in each traffic video frame is best given by a probability distribution, which captures the
uncertainty information of the object detector. Existing systems, however, process queries based on a simplified view of the table where less likely cases are dropped and much of the uncertainty information is discarded (see Table 0(b)). Everest, in contrast, is designed to treat uncertain data as a firstclass citizen. Query processing in Everest is probabilistic in nature. Furthermore, Everest is extensible to support windowing so that users can ask TopKwindows queries as well.Supporting TopK analytics over videos enables rich analyses over the visual world, just as what traditional TopK query processing has been doing over relational data. Everest draws heavily on uncertain data management techniques (e.g., [uncertain_db_1, uncertain_db_2, uncertain_db_3]) but with its own novelty and uniqueness because of the existence of groundtruth at runtime. Specifically, uncertain query processing has been assuming no access to the groundtruth at runtime. By contrast, video analytics can access an accurate object detector to get the groundtruth and reduce the uncertainties at runtime. That essentially opens a new class of uncertain query processing problems in which the groundtruth is in the loop. We evaluate Everest on six real video streams and the latest Visual Road benchmark [visualroad]. We show that Everest can achieve 10.8 to 17.9 speedup over the baseline approach. In summary, we make the following contributions:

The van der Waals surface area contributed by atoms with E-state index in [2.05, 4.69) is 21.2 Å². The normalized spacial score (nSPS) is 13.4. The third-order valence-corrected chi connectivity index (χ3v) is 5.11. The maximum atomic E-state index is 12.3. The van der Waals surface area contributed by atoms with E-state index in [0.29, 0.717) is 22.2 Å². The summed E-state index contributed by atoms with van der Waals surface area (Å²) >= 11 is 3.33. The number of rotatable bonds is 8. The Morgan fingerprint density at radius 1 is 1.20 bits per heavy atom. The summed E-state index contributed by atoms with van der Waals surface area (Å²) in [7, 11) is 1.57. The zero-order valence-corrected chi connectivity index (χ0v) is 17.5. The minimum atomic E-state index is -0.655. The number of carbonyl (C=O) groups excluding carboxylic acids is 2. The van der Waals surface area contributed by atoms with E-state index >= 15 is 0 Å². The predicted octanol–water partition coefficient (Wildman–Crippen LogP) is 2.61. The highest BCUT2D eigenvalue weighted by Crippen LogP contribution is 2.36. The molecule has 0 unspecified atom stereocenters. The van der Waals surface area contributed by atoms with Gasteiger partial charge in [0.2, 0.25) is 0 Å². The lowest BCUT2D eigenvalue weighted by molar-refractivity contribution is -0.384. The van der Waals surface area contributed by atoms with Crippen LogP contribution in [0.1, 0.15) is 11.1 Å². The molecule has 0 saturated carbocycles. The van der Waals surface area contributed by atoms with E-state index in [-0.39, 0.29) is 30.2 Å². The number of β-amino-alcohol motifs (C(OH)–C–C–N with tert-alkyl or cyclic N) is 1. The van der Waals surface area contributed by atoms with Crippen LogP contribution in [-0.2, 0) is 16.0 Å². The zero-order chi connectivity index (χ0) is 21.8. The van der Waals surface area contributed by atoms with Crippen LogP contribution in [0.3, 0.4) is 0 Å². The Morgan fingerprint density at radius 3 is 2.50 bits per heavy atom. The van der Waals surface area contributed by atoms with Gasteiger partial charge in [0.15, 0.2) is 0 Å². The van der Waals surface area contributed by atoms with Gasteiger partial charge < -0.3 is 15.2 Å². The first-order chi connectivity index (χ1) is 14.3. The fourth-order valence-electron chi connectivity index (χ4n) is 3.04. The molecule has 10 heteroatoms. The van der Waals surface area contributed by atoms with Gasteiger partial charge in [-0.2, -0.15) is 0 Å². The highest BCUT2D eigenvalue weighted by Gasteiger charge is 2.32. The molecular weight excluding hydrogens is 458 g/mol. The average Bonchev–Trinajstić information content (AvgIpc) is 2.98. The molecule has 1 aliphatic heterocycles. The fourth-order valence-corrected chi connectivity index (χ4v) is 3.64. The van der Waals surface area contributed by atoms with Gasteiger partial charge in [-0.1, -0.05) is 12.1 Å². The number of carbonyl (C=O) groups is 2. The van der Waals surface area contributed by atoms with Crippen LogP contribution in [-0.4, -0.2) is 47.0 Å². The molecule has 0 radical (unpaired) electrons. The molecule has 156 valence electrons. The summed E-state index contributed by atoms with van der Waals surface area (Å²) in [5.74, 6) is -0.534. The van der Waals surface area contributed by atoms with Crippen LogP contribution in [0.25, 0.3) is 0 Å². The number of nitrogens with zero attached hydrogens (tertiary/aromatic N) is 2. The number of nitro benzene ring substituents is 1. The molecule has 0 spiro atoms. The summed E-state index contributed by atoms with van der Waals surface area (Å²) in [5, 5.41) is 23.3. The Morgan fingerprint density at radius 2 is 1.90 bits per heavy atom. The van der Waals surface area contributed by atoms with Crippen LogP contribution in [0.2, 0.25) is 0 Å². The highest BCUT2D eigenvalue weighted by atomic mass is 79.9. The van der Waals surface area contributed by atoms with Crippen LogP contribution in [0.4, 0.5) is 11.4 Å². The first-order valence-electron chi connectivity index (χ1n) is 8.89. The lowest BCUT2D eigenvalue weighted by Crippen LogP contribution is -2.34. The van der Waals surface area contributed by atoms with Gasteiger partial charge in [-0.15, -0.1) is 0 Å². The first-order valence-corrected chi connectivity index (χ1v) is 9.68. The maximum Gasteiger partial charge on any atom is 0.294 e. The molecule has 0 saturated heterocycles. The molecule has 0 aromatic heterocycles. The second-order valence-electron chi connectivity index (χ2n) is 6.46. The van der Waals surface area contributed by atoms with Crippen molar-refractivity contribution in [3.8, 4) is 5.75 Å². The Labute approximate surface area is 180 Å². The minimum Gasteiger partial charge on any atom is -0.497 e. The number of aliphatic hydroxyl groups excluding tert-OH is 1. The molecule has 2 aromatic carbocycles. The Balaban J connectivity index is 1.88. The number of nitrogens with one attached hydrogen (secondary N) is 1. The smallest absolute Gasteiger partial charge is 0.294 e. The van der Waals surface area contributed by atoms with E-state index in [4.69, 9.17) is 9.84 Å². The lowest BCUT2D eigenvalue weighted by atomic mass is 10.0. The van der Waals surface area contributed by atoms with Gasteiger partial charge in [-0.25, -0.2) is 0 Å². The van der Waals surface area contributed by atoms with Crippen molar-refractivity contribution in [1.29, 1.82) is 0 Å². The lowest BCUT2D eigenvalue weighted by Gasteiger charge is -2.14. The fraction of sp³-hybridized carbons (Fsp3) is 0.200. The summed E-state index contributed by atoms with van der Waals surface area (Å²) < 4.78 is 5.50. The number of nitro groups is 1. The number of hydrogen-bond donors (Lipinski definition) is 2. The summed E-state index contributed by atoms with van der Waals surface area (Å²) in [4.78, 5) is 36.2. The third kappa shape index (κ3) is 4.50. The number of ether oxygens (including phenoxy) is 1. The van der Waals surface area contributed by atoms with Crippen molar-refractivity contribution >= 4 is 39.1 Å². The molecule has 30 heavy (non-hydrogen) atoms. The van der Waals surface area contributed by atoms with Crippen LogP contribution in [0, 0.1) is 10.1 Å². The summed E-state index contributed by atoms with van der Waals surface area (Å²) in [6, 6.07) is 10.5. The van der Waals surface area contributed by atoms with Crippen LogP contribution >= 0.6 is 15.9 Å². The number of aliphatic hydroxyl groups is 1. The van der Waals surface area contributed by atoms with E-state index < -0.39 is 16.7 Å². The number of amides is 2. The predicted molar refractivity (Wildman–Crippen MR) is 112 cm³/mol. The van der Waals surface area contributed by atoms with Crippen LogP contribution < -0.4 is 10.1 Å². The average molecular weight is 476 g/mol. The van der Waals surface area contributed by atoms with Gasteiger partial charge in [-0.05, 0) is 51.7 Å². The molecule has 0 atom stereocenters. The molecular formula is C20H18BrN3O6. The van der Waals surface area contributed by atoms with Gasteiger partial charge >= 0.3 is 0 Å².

We design and present a novel notion of TopK analytics over videos. Our design is the first to treat uncertain data as a firstclass citizen in video analytics.

We present Everest, the first video analytics system that supports TopK queries with probabilistic guarantees. The system further includes extensions to find TopK windows instead of TopK frames.

We introduce efficient algorithms and implementations for each system module. Our algorithms overcome the combinatorial explosion in the number of possible worlds commonly found in uncertain query processing. Our implementation is highly optimized taking into account various practical efficiency issues such as numeric stability and GPU utilization.
The remainder of this paper is organized as follows. Section 2 provides background of our study. Section 3 defines TopK queries supported by Everest. Sections 4 and LABEL:sec:implementation present Everest’s algorithms and implementation. Section LABEL:sec:exp gives evaluation results. Section LABEL:sec:related discusses related work. Finally, Section LABEL:sec:conclusion concludes the paper.


2 Background
In this section we provide brief background on object detection by CNN, video analytics systems, TopK query processing, and uncertain query processing. Readers who are familiar with those topics may skip this section. We will further discuss their recent developments in Section LABEL:sec:related.